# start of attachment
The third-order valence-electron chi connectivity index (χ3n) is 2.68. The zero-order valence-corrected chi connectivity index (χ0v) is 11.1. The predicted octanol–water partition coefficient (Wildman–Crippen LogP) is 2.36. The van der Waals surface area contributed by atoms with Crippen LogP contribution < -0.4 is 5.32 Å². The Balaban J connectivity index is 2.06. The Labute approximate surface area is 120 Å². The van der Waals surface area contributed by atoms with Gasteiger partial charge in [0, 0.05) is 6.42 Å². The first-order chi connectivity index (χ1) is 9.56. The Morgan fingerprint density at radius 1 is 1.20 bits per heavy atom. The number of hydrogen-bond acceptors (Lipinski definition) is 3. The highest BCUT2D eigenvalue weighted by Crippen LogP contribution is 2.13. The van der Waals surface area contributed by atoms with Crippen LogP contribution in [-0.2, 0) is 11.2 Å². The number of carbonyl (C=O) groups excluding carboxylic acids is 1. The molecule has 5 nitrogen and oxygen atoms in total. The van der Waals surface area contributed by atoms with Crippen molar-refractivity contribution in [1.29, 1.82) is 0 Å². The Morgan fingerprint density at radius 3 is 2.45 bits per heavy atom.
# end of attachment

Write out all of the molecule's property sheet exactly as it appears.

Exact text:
The third-order valence-electron chi connectivity index (χ3n) is 2.68. The zero-order valence-corrected chi connectivity index (χ0v) is 11.1. The predicted octanol–water partition coefficient (Wildman–Crippen LogP) is 2.36. The van der Waals surface area contributed by atoms with Crippen LogP contribution < -0.4 is 5.32 Å². The Balaban J connectivity index is 2.06. The Labute approximate surface area is 120 Å². The van der Waals surface area contributed by atoms with Gasteiger partial charge in [0, 0.05) is 6.42 Å². The first-order chi connectivity index (χ1) is 9.56. The Morgan fingerprint density at radius 1 is 1.20 bits per heavy atom. The number of hydrogen-bond acceptors (Lipinski definition) is 3. The highest BCUT2D eigenvalue weighted by Crippen LogP contribution is 2.13. The van der Waals surface area contributed by atoms with Crippen LogP contribution in [-0.2, 0) is 11.2 Å². The number of carbonyl (C=O) groups excluding carboxylic acids is 1. The molecule has 5 nitrogen and oxygen atoms in total. The van der Waals surface area contributed by atoms with Crippen molar-refractivity contribution in [1.29, 1.82) is 0 Å². The Morgan fingerprint density at radius 3 is 2.45 bits per heavy atom.